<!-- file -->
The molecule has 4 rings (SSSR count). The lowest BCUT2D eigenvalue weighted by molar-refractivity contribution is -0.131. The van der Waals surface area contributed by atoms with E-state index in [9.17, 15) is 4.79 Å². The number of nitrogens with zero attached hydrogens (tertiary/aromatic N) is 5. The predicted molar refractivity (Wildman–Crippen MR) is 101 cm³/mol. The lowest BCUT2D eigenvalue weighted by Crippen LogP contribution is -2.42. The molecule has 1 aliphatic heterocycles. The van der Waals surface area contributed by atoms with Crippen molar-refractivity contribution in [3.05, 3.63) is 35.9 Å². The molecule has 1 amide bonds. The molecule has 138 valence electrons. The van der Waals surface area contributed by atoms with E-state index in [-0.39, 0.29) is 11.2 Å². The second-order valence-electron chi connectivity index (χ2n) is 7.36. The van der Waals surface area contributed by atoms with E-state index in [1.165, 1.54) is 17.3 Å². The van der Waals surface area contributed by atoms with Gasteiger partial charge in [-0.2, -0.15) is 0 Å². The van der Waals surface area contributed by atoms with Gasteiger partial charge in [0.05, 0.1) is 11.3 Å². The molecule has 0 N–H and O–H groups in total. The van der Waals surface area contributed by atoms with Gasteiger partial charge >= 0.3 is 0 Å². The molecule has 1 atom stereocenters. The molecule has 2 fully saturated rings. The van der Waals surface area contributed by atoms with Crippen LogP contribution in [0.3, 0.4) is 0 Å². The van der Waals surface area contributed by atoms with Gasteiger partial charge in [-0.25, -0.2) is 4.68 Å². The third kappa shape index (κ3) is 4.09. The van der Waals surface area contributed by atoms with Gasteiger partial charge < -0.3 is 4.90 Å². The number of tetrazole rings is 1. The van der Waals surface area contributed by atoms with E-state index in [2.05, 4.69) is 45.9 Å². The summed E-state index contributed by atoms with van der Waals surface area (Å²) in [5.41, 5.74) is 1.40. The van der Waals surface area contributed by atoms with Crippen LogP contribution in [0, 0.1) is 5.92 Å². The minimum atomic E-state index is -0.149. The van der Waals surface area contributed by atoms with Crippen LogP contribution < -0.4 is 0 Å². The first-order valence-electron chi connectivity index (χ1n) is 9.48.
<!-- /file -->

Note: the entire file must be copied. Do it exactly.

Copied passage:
The molecule has 4 rings (SSSR count). The lowest BCUT2D eigenvalue weighted by molar-refractivity contribution is -0.131. The van der Waals surface area contributed by atoms with E-state index in [9.17, 15) is 4.79 Å². The number of nitrogens with zero attached hydrogens (tertiary/aromatic N) is 5. The predicted molar refractivity (Wildman–Crippen MR) is 101 cm³/mol. The lowest BCUT2D eigenvalue weighted by Crippen LogP contribution is -2.42. The molecule has 1 aliphatic heterocycles. The van der Waals surface area contributed by atoms with Crippen molar-refractivity contribution in [3.05, 3.63) is 35.9 Å². The molecule has 1 amide bonds. The molecule has 138 valence electrons. The van der Waals surface area contributed by atoms with E-state index in [-0.39, 0.29) is 11.2 Å². The second-order valence-electron chi connectivity index (χ2n) is 7.36. The van der Waals surface area contributed by atoms with E-state index in [1.165, 1.54) is 17.3 Å². The van der Waals surface area contributed by atoms with Gasteiger partial charge in [-0.2, -0.15) is 0 Å². The van der Waals surface area contributed by atoms with Gasteiger partial charge in [0.05, 0.1) is 11.3 Å². The molecule has 0 N–H and O–H groups in total. The van der Waals surface area contributed by atoms with Gasteiger partial charge >= 0.3 is 0 Å². The molecule has 1 atom stereocenters. The molecule has 2 fully saturated rings. The van der Waals surface area contributed by atoms with Crippen LogP contribution in [0.3, 0.4) is 0 Å². The van der Waals surface area contributed by atoms with Gasteiger partial charge in [-0.25, -0.2) is 4.68 Å². The third kappa shape index (κ3) is 4.09. The van der Waals surface area contributed by atoms with Gasteiger partial charge < -0.3 is 4.90 Å². The number of tetrazole rings is 1. The van der Waals surface area contributed by atoms with E-state index in [2.05, 4.69) is 45.9 Å². The summed E-state index contributed by atoms with van der Waals surface area (Å²) in [5.41, 5.74) is 1.40. The van der Waals surface area contributed by atoms with Crippen LogP contribution in [0, 0.1) is 5.92 Å². The minimum atomic E-state index is -0.149. The van der Waals surface area contributed by atoms with Crippen LogP contribution < -0.4 is 0 Å². The first-order valence-electron chi connectivity index (χ1n) is 9.48.